With all the turmoil in the Middle East right now, Sacha Baron Cohen picked a good time to play Admiral General Aladeen, an oppressive leader in The Dictator. As with other Cohen-related projects (Borat & Bruno) crude humor is delivered with no apology. It should be noted that this film is dedicated to Kim Jong-Il, the former Great Leader of North Korea.
The Dictator stepped away from the documentary feel that both Borat & Bruno had. The story follows Admiral General Aladeen developing his nuclear program, Secretary of State Hillary Clinton calling for him to step down from power, and his trip to New York City to address the UN.
No one is safe in this movie. Almost every ethnic group is made fun of in some way. Women are not home-free from onslaught by the Admiral General either. This movie works because of the world we live in now. Filmmakers have not gone on the other side of the table and explored what Hussein, Mubareck and Gaddafi felt (or did feel since two-thirds of dictators listed are now deceased). If you take The Dictator too seriously, you won’t enjoy it. This is just a cut-and-dry shock film wanting you to laugh at the geo-political mess that Western society has dealing with rogue oil-rich countries. The Dictator goes a little deep and shows the hysteria that Americans feel whenever they are around anyone that could be a terrorist who says anything about 911…even if 911 is talking about the Porsche model of car. The truly remarkable thing about The Dictator is that Ben Kingsley is in it. The same guy who won an Oscar portraying Gandhi is the 2nd in command for the country of Wadiya. Anna Faris was so-so as the gluten free shopkeeper who takes Admiral General Aladeen in after his beard is removed by John C. Reilly. In the end the lines between democracy and despotic governments becomes blurred. Pay close attention to the songs played in The Dictator; they have a special Wadiyan flare to them.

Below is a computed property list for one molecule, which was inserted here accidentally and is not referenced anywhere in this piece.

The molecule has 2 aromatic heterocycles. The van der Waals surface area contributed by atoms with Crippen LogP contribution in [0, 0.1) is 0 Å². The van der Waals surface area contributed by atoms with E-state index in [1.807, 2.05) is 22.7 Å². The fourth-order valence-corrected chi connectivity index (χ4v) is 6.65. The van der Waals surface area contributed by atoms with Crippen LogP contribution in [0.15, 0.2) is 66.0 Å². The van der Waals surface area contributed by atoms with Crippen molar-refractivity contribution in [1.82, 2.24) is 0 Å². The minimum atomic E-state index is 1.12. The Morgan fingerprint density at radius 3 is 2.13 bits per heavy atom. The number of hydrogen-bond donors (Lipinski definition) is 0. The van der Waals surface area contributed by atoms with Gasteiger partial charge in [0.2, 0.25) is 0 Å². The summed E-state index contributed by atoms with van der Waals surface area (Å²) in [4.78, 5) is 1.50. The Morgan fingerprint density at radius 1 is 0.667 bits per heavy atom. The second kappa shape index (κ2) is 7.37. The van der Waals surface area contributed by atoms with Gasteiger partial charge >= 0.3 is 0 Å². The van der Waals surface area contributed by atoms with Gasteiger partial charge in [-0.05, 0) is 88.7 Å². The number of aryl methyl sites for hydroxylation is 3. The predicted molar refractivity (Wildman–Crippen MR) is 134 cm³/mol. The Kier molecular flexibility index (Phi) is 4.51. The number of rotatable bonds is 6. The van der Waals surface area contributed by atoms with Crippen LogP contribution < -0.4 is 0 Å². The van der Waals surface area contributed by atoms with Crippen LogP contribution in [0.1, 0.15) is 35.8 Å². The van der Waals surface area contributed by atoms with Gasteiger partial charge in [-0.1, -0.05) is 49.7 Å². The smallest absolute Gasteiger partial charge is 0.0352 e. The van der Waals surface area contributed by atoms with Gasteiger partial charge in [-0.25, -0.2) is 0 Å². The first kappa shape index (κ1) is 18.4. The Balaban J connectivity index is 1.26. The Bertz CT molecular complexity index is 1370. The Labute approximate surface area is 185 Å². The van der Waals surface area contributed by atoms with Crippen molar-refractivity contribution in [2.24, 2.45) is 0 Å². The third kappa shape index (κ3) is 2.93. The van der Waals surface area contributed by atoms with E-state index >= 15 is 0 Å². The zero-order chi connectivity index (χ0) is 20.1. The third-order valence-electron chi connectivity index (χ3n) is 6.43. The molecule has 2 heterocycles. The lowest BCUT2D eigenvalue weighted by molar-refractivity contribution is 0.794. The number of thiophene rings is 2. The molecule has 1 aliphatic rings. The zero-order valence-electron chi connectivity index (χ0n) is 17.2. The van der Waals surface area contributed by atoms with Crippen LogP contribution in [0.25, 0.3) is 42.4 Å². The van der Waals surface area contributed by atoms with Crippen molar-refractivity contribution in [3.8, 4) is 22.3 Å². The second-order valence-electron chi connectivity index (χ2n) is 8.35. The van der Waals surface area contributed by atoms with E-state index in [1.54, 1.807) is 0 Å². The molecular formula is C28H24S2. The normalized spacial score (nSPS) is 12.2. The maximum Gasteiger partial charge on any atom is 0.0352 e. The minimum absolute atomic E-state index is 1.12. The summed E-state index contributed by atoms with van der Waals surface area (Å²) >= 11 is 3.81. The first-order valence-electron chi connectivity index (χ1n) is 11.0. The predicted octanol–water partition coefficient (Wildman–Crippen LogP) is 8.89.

The comedic range that Cohen has is impressive. Yes he has done immature comedies like Bruno & Borat, but he has a more intelligent comedic side as seen in Hugo. His dedication to each character goes on far past just the production of the film. Cohen invaded the 84th Academy Awards with an urn containing Kim Jong-Il’s ashes-and dumped them on Ryan Seacrest. Also in the Admiral General Aladeen character, Cohen went on Saturday Night Live and The Daily Show.